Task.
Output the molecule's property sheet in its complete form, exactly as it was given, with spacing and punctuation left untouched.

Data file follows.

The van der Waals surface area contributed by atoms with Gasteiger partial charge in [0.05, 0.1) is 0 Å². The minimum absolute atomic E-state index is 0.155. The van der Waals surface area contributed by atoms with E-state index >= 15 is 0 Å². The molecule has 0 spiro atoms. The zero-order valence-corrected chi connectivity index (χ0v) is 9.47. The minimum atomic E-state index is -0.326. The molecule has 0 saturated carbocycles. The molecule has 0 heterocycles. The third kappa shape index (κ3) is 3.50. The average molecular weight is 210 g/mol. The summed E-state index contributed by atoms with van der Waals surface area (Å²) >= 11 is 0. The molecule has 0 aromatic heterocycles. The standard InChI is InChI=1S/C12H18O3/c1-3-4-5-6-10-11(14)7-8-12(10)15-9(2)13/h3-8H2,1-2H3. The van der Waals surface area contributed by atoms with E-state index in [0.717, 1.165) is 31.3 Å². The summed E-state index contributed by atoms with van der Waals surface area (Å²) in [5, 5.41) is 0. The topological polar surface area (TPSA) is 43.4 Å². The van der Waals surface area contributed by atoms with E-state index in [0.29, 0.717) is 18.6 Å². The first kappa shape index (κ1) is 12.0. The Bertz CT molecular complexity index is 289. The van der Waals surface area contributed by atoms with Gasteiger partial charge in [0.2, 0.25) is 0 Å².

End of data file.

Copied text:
The van der Waals surface area contributed by atoms with Gasteiger partial charge in [0.05, 0.1) is 0 Å². The minimum absolute atomic E-state index is 0.155. The van der Waals surface area contributed by atoms with E-state index >= 15 is 0 Å². The molecule has 0 spiro atoms. The zero-order valence-corrected chi connectivity index (χ0v) is 9.47. The minimum atomic E-state index is -0.326. The molecule has 0 saturated carbocycles. The molecule has 0 heterocycles. The third kappa shape index (κ3) is 3.50. The average molecular weight is 210 g/mol. The summed E-state index contributed by atoms with van der Waals surface area (Å²) >= 11 is 0. The molecule has 0 aromatic heterocycles. The standard InChI is InChI=1S/C12H18O3/c1-3-4-5-6-10-11(14)7-8-12(10)15-9(2)13/h3-8H2,1-2H3. The van der Waals surface area contributed by atoms with E-state index in [0.717, 1.165) is 31.3 Å². The summed E-state index contributed by atoms with van der Waals surface area (Å²) in [5, 5.41) is 0. The topological polar surface area (TPSA) is 43.4 Å². The van der Waals surface area contributed by atoms with E-state index in [0.29, 0.717) is 18.6 Å². The first kappa shape index (κ1) is 12.0. The Bertz CT molecular complexity index is 289. The van der Waals surface area contributed by atoms with Gasteiger partial charge in [0.2, 0.25) is 0 Å².